Kenya’s transition from colonial rule to independence and fragile democracy provides the unifying theme across a trio of classicsA Grain of Wheat by Ngugi wa Thiong’oOn the threshold of independence in 1963, the residents of Thabai village prepare to celebrate the ceding of power to Kenyans. Beneath the surface, things are tense: the British colonials are leaving and there are scores to settle.During the struggle for independence, some villagers signed up with the Home Guard and collaborated with the “white man”. Others took the Mau Mau oath and joined the rebellion – and were imprisoned and tortured in British internment camps. The comrades of Kihika, a local rebel leader who was captured and hanged, are determined to find and kill the man who betrayed him.The stories of the main characters are told through skilful weaving between past and present. The political turbulence in the country deeply affected people’s lives, testing their friendship, love and courage – and sometimes led to betrayal.As this powerful and absorbing story unfolds, each chapter fills in pieces of a puzzle. Ngugi creates a living history of the independence struggle, retelling the colonial story from a Kenyan perspective.Kenya’s most famous novelist spent more than a year …read more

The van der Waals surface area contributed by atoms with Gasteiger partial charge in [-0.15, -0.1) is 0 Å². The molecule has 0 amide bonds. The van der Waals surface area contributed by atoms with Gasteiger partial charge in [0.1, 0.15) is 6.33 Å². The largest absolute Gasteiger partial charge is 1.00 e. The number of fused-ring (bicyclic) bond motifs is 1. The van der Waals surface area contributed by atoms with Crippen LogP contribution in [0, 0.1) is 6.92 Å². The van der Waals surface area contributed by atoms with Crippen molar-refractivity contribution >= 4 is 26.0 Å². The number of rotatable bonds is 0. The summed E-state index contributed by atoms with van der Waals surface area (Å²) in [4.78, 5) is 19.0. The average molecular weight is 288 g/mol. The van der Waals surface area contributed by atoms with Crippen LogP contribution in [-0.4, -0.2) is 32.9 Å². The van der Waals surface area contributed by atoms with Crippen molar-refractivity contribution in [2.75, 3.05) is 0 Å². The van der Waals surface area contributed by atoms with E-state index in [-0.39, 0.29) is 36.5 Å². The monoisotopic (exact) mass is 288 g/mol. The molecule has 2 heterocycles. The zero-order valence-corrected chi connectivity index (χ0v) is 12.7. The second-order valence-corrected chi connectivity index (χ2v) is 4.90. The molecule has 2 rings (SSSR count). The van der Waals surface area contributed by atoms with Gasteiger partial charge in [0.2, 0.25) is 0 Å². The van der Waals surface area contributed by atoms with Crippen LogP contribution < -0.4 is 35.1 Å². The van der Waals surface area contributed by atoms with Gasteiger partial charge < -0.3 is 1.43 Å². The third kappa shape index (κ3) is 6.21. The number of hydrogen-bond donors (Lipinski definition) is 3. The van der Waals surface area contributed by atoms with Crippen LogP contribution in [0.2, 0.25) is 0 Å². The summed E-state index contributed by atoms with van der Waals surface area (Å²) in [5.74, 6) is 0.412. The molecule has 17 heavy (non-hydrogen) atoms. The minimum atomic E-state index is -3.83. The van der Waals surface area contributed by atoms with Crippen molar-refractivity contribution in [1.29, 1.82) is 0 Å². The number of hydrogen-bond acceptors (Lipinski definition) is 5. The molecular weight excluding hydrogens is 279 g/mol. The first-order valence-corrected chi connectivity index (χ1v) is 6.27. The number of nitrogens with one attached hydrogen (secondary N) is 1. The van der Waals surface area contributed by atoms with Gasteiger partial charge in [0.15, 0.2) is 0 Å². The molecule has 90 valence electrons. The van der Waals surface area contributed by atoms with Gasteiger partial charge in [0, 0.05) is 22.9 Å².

Via: The Guardian | Books